Federal Court puts an end to battle over 'Mc' prefix

In McDonald's Corporation v McCurry Restaurant (KL) Sdn Bhd (September 8 2009), the Federal Court of Malaysia has refused to grant US fast food giant McDonald’s Corporation leave to appeal against a decision of the Court of Appeal in which the latter had held that a Malaysian restaurant could use the trade name McCurry. The Federal Court's decision puts an end to the eight-year battle between McDonald's and the McCurry restaurant.

On September 7 2009 the Federal Court adjourned McDonald's application for leave to appeal to enable its counsel to rephrase its questions based on the findings of the Court of Appeal. The court was of the view that some of the questions posed by McDonald’s counsel had not been raised before the Court of Appeal.

On April 29 2009 a three-member Court of Appeal panel ruled in favour of McCurry (for further details please see "McDonald’s loses eight-year battle over 'Mc' prefix"), reversing an earlier decision of the High Court in McDonald’s favour (for further details please see "McDonald's turns up the heat on MCCURRY"). The Court of Appeal found that the High Court had erred in assuming that McDonald’s had a monopoly in the use of the prefix 'Mc'. It further held that the average consumer would not associate McCurry with McDonald’s.

The Court of Appeal was also of the opinion that the owner of the restaurant, by adopting the trade name McCurry, did not intend to take unfair advantage of McDonald’s reputation. It considered, among other things, that:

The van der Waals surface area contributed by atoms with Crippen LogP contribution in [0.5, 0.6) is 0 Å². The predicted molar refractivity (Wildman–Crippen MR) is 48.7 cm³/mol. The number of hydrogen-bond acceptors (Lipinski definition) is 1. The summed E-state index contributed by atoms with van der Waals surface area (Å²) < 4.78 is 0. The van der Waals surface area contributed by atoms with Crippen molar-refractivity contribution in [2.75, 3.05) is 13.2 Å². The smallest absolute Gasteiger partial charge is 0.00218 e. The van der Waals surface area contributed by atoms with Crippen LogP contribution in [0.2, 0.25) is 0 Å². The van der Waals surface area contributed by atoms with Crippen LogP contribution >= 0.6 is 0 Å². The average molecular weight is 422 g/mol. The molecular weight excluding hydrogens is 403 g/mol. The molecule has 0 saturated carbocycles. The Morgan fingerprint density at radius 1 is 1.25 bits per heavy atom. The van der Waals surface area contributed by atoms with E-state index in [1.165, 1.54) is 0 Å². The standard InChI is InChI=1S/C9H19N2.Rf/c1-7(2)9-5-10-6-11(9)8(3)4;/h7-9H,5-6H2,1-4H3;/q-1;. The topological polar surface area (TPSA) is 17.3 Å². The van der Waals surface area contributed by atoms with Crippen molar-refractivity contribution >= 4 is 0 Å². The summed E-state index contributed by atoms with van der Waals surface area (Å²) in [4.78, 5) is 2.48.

• the parties’ get-up and logo had to be assessed as a whole;
  • none of the food items served at the McCurry restaurant had the prefix ‘Mc’;
  • McCurry serves Indian food, while McDonald’s serves fast food; and
  • the customers of the parties were different (McCurry's customers were mainly adults, while McDonald’s customers were mainly families with children).
The battle between McDonald’s and McCurry highlights the difficulty faced by the owners of well-known marks in establishing passing off in the absence of actual confusion. The reputation and distinctiveness of a mark may play against the interests of the trademark owner, as it will be more difficult to prove that consumers are confused. In the absence of the legal concept of dilution, as found in the United States, the Malaysian courts were not prepared to stretch the tort of passing off to confer the wide scope of protection sought by McDonald’s.
Sri Sarguna Raj, Skrine, Kuala Lumpur

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